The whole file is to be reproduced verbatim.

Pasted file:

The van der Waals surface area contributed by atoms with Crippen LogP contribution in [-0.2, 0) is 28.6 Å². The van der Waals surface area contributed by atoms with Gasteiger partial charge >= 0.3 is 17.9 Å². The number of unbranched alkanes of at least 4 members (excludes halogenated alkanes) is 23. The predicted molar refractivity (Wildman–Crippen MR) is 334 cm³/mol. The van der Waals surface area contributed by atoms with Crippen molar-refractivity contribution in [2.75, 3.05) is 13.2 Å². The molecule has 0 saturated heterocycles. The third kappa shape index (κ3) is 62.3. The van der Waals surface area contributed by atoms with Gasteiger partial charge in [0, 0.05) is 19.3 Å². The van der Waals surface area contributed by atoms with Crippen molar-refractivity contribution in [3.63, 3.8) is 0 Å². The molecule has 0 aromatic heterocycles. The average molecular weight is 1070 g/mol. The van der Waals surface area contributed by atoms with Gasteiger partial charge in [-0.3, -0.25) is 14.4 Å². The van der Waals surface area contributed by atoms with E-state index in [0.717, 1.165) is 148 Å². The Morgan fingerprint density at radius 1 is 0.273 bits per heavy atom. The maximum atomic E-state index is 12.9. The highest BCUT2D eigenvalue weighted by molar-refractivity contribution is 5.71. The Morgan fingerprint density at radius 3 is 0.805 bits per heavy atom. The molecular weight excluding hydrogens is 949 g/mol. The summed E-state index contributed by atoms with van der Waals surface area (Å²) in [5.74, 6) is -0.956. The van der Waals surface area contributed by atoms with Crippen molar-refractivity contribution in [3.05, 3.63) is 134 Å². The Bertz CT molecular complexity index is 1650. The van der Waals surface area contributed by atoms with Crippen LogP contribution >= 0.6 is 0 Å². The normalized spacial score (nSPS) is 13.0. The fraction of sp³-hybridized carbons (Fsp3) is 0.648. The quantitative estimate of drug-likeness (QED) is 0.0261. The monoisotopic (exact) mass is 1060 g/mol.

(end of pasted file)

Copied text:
The van der Waals surface area contributed by atoms with Crippen LogP contribution in [-0.2, 0) is 28.6 Å². The van der Waals surface area contributed by atoms with Gasteiger partial charge >= 0.3 is 17.9 Å². The number of unbranched alkanes of at least 4 members (excludes halogenated alkanes) is 23. The predicted molar refractivity (Wildman–Crippen MR) is 334 cm³/mol. The van der Waals surface area contributed by atoms with Crippen molar-refractivity contribution in [2.75, 3.05) is 13.2 Å². The molecule has 0 saturated heterocycles. The third kappa shape index (κ3) is 62.3. The van der Waals surface area contributed by atoms with Gasteiger partial charge in [0, 0.05) is 19.3 Å². The van der Waals surface area contributed by atoms with Crippen molar-refractivity contribution in [3.63, 3.8) is 0 Å². The molecule has 0 aromatic heterocycles. The average molecular weight is 1070 g/mol. The van der Waals surface area contributed by atoms with Gasteiger partial charge in [-0.3, -0.25) is 14.4 Å². The van der Waals surface area contributed by atoms with E-state index in [0.717, 1.165) is 148 Å². The Morgan fingerprint density at radius 1 is 0.273 bits per heavy atom. The maximum atomic E-state index is 12.9. The highest BCUT2D eigenvalue weighted by molar-refractivity contribution is 5.71. The Morgan fingerprint density at radius 3 is 0.805 bits per heavy atom. The molecular weight excluding hydrogens is 949 g/mol. The summed E-state index contributed by atoms with van der Waals surface area (Å²) in [5.74, 6) is -0.956. The van der Waals surface area contributed by atoms with Crippen molar-refractivity contribution in [3.05, 3.63) is 134 Å². The Bertz CT molecular complexity index is 1650. The van der Waals surface area contributed by atoms with Crippen LogP contribution >= 0.6 is 0 Å². The normalized spacial score (nSPS) is 13.0. The fraction of sp³-hybridized carbons (Fsp3) is 0.648. The quantitative estimate of drug-likeness (QED) is 0.0261. The monoisotopic (exact) mass is 1060 g/mol.